• joey

    Sure, my point about there being something wrong with Abraham’s body apart from his age is debatable. However, in Romans 4, Paul is explicitly referring to Abraham’s body when he says that it was “as good as dead,” (Greek – “having been put to death”). He then, separately, speaks of the “deadness” of Sarah. Isaac IS a form of resurrection. That is Paul’s point. Paul is making the case that Abraham is the father of all who believe. Abraham believed that God “gives life to the dead” (and Paul specifically has Isaac’s birth in mind) and so do we. We share the faith of Abraham and are his offspring. Resurrection is a theme throughout this section.

    • mattdabbs

      I totally get what you are saying. I guess for me though there is still a difference between conceiving where all seemed dead and reviving someone who had died. Resurrection in Greek (egero) literally means to raise up. This is just me in all my logical thinking trying to get it. I am quite sure they could have understood it as you are saying. Not sure that they did but it is a possibility. I guess I am just seeing a difference between finding life where there seemed to be death and taking someone actually dead and raising them. I know that is picking at straws and I don’t mean to belittle what you are saying. I am really enjoying reading your comments and really thinking about this. You may change my mind here 🙂

  • Joey

    Oh I don’t think you’re belittling my comments. Even if you were, that’d be okay. This is a discussion between brothers.
    For sure the correspondence is not exact – but that’s okay. It’s the narrative that matters. And it’s all over the place once we start to look for it: Adam (and the human race) can’t go on (CANNOT continue=death) unless a helper is found. God puts Adam “to sleep” (death) and brings about Eve. Noah. Joseph. The Exodus. These are the types of things, I believe, that are in view when Luke says of Jesus, “…and beginning with Moses and all of the prophets….” he told the two on the road to Emmaus (sp?)…It wasn’t a few “proof texts” that Jesus told them about (as I’m sure you know). This is precisely why we need to learn Israel’s Story. Our people, on the whole, have no sense of the continuity of the Story.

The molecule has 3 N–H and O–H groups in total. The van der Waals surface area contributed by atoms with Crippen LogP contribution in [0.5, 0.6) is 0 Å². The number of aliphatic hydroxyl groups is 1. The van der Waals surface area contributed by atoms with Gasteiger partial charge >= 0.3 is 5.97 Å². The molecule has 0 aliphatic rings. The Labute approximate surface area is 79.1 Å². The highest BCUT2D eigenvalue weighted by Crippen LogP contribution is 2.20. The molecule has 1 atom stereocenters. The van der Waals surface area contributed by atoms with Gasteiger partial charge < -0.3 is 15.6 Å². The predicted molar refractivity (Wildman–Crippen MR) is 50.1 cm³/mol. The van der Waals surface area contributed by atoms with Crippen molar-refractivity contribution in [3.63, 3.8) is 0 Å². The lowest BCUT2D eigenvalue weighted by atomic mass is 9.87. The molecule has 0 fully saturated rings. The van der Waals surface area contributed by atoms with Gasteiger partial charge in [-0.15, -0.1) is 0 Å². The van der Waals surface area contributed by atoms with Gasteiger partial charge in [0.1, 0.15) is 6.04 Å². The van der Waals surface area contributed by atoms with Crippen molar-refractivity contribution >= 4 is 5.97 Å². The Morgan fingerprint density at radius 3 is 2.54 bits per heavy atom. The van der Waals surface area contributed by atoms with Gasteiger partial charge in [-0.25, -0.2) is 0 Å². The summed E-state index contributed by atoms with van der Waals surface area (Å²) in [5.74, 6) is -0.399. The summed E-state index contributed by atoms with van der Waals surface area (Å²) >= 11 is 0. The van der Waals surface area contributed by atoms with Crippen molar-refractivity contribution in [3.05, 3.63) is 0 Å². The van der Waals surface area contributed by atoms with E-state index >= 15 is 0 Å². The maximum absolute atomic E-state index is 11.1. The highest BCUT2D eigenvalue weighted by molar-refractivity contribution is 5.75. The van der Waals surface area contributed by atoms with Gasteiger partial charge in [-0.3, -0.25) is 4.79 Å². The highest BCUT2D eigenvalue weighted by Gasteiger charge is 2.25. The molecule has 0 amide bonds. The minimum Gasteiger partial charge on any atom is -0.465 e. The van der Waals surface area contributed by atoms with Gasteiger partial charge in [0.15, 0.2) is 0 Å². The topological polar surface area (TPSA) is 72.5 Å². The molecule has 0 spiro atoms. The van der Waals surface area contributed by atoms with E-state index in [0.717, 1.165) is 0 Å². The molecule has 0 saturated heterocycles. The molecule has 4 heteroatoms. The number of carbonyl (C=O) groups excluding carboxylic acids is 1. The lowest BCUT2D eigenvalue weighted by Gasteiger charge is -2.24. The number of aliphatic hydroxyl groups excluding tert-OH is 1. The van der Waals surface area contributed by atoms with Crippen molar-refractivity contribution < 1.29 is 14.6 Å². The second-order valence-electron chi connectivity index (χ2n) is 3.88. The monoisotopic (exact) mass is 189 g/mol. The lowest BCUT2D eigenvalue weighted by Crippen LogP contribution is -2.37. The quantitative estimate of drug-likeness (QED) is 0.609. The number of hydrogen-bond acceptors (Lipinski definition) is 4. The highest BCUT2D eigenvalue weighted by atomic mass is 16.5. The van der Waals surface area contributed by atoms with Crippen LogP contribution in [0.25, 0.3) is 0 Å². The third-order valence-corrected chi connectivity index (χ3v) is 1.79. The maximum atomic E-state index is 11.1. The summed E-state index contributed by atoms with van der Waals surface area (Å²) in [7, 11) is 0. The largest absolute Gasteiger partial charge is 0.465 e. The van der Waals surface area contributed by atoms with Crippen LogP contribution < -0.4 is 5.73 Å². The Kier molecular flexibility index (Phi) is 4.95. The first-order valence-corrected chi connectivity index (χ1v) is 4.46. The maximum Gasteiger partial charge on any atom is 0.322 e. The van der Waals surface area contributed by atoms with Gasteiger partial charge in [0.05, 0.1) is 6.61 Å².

BTW, I believed what I presented concerning Isaac before I read Wright’s Resurrection of the Son of God, but he says this same thing there. You may have already read it but forgot it was there.

  • Endar

    1. Learn Hebrew.
    2. The hebrew text of the sacrifice of issac never says yahweh told avraham to kill issac. It says “ha elohim”. Ha in hebrew is our English equivalent to the word “the”. Elohim in plural, but the verbs in hebrew dictate whether the noun is singular or plural. In this case the verb indicates plurality of elohim thus it’s render as the gods.
    3. Elohim doesn’t actually mean god or gods. It’s a word that’s used to refer to god or gods, but it actually means mighty one. Since god is the mightiest of all the word it used to refer to god, but it doesn’t actually mean god. Translate it as it’s intended hence ha elohim = the mighty ones.
    4. The only time yahweh appears in the text in the account of the sacrifice of issac is when he stops avraham. Read the hebrew text to prove this.

    So you are wrong along with so many people who just rely on the English translations.

    • Matt Dabbs

      I have learned Hebrew…that’s all well and good but all we need is Hebrews 11:17-19 to tell us this is true. Maybe you didn’t look that up but it says that this is what Abraham believed. So I will go with Hebrews.